Canadian streets are filled with thousands upon thousands of “walking
    wounded”, has no basis and such rhetoric does a disservice to the reasons and results. Please correct your statement.

    I have spent over 27 years leading 3 volunteer organizations that main missions are to help the poor including the homeless, and in this city most are aboriginal.

  • hardlynormal

    Hi JP,

    thanks for your comment. As I travel the residential school issues keeps coming up. I am only going by very trusted information given to me.

    please watch


    Since the residential school crisis is well documented I would be interested in knowing what the basis of your claim is


  • PeopleOfTheFlint

    There is something in the presentation that leaves me very uncomfortable, in particular with this Cassien interview. The triggers that people are susceptible to when you ask about a future can be serious and have dangerous results. Asking someone in a desperate situation about the future can provoke thoughts of despair and even suicide. Further, when he was opening up to you, you pulled away – literally, and shut down the interview. It was heart wrenching to see you pull away and his voice trail off, finally muttering, “whatever.”
    Also, you say “the aboriginal people…..are not like us”. This is a loaded statement with all kinds of room for problematic innuendo. I get that you are sympathetic to the cause, and I encourage you to continue your support. However perhaps a little more consideration to the processes you are implementing and the rhetoric you use, so as to help, not hinder the cause?
    Skan^k^ Yaw^

  • PeopleOfTheFlint

    Hi JP, I’m curious about your correction, since you do not specify what it is exactly that you are taking issue within that statement? What specifically about the statement has no basis and how do you feel the rhetoric is doing a disservice to the reasons and results?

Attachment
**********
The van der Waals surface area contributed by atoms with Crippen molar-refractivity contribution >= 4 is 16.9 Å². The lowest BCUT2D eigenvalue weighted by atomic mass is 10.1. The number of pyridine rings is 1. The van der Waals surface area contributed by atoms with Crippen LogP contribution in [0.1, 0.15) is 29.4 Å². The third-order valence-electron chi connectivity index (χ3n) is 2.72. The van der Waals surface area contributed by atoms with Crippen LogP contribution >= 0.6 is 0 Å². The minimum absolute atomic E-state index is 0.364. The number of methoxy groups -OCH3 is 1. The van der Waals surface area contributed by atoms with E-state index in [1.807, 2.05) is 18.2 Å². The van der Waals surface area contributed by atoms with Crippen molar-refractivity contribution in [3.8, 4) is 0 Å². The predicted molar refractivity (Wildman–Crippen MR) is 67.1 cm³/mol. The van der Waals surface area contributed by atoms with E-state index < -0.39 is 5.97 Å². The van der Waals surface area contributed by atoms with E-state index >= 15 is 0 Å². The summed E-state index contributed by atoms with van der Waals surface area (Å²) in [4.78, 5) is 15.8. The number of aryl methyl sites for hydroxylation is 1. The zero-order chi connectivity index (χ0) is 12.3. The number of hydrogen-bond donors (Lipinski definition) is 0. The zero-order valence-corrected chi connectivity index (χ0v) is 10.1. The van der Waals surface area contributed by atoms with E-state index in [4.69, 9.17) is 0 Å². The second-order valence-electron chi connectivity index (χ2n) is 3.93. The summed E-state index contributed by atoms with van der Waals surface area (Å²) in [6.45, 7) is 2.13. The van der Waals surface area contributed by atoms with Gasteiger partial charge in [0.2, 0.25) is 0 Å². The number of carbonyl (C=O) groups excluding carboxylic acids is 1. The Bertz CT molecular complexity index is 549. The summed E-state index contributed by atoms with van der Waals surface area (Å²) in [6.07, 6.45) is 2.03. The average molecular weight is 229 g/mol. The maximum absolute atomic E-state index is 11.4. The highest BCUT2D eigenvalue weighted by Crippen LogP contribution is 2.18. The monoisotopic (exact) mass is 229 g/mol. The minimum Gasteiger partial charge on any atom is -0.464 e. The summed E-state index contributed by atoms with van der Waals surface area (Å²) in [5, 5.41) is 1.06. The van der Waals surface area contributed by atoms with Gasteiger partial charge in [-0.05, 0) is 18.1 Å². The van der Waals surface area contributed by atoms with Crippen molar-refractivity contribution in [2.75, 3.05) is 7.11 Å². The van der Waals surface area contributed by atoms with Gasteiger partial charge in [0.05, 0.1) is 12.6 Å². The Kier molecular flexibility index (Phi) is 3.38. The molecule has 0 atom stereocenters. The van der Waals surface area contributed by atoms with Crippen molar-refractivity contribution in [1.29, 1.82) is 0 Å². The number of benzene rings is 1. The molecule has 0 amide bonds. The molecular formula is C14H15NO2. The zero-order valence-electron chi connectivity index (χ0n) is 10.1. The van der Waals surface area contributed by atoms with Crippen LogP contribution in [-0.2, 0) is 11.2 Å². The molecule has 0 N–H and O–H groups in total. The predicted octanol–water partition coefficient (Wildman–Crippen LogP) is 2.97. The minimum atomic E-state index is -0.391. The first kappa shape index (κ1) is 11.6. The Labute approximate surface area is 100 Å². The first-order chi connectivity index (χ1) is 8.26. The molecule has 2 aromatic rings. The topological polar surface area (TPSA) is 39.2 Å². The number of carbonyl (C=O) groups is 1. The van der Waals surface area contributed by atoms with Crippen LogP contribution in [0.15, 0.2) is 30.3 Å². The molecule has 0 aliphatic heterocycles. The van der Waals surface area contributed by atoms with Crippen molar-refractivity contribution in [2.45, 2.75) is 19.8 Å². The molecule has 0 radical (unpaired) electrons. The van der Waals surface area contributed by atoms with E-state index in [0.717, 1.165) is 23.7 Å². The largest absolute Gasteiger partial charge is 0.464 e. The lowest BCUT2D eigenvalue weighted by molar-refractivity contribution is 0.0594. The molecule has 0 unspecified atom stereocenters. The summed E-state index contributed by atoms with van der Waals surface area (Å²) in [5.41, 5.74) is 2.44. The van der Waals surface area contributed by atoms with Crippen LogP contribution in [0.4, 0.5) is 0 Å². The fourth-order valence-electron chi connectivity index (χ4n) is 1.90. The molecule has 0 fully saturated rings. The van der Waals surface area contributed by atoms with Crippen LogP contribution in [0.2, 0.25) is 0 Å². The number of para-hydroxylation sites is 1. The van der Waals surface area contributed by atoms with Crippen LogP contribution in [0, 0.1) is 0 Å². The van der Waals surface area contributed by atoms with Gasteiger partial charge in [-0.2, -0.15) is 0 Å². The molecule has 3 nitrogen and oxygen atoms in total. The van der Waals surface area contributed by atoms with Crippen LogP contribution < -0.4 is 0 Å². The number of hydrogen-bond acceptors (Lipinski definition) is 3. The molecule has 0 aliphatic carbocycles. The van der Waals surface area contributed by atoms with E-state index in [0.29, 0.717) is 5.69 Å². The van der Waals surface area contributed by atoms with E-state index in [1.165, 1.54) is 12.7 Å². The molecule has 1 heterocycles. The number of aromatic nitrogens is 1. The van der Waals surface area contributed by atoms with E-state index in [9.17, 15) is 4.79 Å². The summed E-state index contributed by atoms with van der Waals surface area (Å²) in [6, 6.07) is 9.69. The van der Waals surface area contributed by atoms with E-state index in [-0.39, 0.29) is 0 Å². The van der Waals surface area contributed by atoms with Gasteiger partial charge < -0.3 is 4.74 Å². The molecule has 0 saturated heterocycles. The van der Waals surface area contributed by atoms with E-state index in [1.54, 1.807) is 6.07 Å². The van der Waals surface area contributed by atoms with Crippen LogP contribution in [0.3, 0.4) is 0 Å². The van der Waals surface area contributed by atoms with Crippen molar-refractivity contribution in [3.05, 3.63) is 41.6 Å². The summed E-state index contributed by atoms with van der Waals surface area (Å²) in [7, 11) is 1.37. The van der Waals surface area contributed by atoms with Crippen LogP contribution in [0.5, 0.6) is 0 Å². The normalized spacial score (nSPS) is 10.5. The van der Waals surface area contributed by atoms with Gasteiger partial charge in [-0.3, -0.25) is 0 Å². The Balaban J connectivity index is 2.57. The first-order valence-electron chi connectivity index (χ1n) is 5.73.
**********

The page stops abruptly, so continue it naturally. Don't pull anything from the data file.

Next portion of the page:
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  • Emma

    Mark, I hear the same statement a lot from aboriginal people here in saskatchewan. I understand their plight, but if they can’t move past this how do they move forward? I also have a question..I found myself in a situation yesterday while I was in my home town of Regina, Saskatchewan. I heard someone crying by the dumpster in my back alley. I approached the woman and asked if she was ok. I then asked her when the last time she ate was. She told me it had been about 3 days. I asked her if she would like a meal..that I would take her to tim hortons and get her a meal. She thanked me. As I left someone else asked me for money. I didn’t give any money, because I feel the money wouldn’t be used for food, shelter. I have given money in the past and have watched them go directly to the liquor store. So my question is..Is it ok to extend a hand out if It’s a meal rather than money? I’m not stating all homeless aboriginal’s use the money for booze, but I don’t want to enable that behavior to anyone.